01 Jan What I Really Think When My Kids Misbehave
In my house live a stubbornly independent 11 year old and a precociously rambunctious 10 year old. Add in two set-in-their-way 30-somethings, and you have a delightful recipe for some conflict.
We’ve moved past the days of children flinging their food on the floor and splashing in the toilet for fun, and they’ve learned not to hit and bite, but they’re still kids. And that means occasional disobedience, rowdiness, and talking back. The kids act like kids sometimes, so that means they misbehave.
And when they do, I feel exhausted and depleted. I feel defeated and ineffective, and I feel like I still – 11 years later – don’t have a clue what I’m doing.
(Don’t ask me where I got the idea that raising children would be picturesque and easy – I grew up in a house with four children, and our lives were never reminiscent of Mary Poppins. I guess I thought my unrivaled mothering skills would raise children who were practically perfect in every way.)
On the days my children do and say things I’d rather them not, this is what goes through my mind:
- Um, for real? Have they not lived here their entire lives? Do they think the rules have changed?
- Who do they think they are?
- Where in the world did they hear that?
- This is a joke, right? Where’s the hidden camera?
- Is it too early to send them to bed? Is it illegal to send them to bed without any supper?
- I have failed. I am a failure. I am the failingest failure in the history of motherhood.
When my kids misbehave, what happens is that I momentarily lose my mind. I temporarily forget they are independent human beings with their own brains and their own wills, and I begin to see their behavior as an indictment of my mothering, not a result of their own choices.
From before they were born, my kids had independent spirits. From the moment they breathed on this planet, they did what they wanted – not what I thought they should. They woke up when I thought they should sleep, they spit out what I thought they should eat, and they ate what poison control said they definitely should not.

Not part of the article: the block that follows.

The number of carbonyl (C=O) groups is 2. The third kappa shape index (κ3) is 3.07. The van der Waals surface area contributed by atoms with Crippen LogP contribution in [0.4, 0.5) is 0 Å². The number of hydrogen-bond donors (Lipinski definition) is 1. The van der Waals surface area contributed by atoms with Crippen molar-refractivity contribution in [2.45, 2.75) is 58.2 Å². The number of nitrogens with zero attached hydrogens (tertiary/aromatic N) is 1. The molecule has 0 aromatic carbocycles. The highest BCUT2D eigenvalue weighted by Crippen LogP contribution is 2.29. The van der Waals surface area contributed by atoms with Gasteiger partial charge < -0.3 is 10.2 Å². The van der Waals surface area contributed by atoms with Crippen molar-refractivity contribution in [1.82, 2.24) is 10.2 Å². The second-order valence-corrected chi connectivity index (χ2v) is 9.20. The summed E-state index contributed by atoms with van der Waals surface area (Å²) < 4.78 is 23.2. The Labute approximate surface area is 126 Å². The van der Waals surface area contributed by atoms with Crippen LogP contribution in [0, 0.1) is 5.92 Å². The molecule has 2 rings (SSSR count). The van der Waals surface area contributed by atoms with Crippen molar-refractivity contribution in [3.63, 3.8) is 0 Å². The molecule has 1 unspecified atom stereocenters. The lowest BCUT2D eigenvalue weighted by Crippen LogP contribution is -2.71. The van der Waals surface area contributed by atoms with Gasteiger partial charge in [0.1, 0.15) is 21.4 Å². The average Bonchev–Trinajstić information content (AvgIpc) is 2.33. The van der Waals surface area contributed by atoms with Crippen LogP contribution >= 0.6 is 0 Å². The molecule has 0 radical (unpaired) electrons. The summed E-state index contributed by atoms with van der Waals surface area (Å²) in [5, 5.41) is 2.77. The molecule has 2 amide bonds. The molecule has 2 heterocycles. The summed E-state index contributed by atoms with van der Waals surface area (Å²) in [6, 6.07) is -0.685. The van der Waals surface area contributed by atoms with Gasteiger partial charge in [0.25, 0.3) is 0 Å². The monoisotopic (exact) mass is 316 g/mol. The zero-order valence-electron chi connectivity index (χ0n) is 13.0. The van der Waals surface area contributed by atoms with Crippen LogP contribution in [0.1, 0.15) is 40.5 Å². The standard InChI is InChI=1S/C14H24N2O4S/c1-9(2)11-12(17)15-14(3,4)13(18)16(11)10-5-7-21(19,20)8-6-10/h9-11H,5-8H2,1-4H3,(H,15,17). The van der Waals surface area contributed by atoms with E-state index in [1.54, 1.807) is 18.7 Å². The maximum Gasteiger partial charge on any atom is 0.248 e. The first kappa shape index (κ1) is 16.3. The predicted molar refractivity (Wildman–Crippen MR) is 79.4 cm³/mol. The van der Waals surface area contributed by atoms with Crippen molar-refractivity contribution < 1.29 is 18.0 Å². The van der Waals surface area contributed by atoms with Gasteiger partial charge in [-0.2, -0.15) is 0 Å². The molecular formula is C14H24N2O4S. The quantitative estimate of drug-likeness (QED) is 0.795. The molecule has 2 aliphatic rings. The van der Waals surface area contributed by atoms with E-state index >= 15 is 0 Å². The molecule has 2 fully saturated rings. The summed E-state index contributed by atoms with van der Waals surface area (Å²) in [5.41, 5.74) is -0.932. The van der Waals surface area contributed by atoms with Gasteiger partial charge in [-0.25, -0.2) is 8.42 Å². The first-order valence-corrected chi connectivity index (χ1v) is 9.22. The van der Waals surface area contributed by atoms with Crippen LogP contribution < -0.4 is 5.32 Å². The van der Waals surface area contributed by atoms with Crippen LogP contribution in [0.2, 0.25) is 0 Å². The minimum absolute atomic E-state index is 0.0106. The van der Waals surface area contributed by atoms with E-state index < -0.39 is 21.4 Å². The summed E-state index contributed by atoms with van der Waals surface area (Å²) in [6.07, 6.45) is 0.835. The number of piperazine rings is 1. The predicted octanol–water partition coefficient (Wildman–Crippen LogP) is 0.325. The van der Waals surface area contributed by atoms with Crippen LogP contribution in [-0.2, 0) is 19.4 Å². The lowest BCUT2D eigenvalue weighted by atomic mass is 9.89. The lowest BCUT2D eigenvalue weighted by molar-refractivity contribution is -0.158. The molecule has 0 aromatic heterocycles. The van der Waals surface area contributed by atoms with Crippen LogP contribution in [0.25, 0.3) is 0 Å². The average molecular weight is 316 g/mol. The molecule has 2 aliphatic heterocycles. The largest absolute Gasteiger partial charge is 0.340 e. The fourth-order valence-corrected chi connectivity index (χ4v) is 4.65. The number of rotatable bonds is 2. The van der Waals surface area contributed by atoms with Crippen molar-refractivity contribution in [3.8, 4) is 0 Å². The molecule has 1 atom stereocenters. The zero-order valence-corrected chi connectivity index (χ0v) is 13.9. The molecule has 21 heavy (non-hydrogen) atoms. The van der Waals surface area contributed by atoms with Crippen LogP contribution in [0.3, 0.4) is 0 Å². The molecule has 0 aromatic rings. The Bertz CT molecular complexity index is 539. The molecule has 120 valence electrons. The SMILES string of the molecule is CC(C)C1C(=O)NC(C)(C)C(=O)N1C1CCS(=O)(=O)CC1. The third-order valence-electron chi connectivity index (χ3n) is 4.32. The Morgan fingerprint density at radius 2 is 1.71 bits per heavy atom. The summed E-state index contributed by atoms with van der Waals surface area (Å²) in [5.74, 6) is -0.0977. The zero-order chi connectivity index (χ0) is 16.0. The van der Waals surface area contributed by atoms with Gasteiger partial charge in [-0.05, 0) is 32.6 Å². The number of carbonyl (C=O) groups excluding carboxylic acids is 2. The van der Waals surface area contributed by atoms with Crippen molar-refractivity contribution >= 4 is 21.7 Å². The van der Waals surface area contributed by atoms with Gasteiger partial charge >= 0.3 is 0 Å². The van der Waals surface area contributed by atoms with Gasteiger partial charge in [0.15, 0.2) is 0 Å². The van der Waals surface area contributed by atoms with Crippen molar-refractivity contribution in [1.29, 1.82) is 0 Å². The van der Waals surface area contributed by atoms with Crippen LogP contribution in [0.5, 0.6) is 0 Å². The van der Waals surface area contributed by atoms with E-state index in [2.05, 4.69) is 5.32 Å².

My kids picked out clothes that didn’t match, threw toys that were meant to stay on the ground, and repeated words not intended for toddlers. My kids showed from the beginning they are not here to acquiesce to my every wish. The purpose of their lives is not just to please me, and my approval of their behavior is not their highest aim.
That’s tough to accept, isn’t it?
As they’ve gotten older, they’ve become more obedient. They understand I’m looking out for them, and I think they’ve begun to learn my rules are for their own good. But that doesn’t mean they do everything I say, and that doesn’t mean their choices always align with what I ask of them. They are – and will always remain – creatures with the ability to choose, and sometimes their choices disappoint me. Sometimes they do things I expressly forbid, and sometimes they act the exact opposite of what I expect.
Parenthood is so humbling.
I was telling a friend recently how opposite my children’s personalities are, and since they’re only 15 months apart, I raised them in the exact same environment and with the exact same parenting style. Yet they could not be more different. The point? The way I raised them didn’t solely make them into who they are. They came to this planet with their personalities and preferences and idiosyncrasies intact, and while my parenting does impact them, it isn’t the sole factor in who they are and how they act.
I don’t know if that gives you any relief, but it does me. It means I’m not always to blame when they act out. I’m not necessarily the failingest failure in the history of motherhood. It means they make decisions on their own, and sometimes they choose poorly. Just like I do.
I often project my expectations for myself onto my unsuspecting children, and since I expect excellence for myself, it’s what I always want for them, too. I place my perfectionism on them, handing them a load too heavy for children to carry and expecting far more from them than any human can give.
They’re kids. They’re learning how the world works, how people interact, and how they fit into it all. They’re testing out boundaries, understanding consequences, and making sense of their own impulses.
Everything they do is not about me. Every choice they make is not a result of my training, and every decision of theirs isn’t connected to my parenting.
When they misbehave, I don’t have to feel like a failure.
Because it’s not always about me.
Kids will mess up, act out, and make bad decisions. They’ll smart off, be irresponsible, and need lots and lots of correction. And when they do? We parents need to take a deep breath, take a step back, and take inventory of what’s really going on. We need to give ourselves a break, remind ourselves of the truth, and remember, “This too shall pass.”
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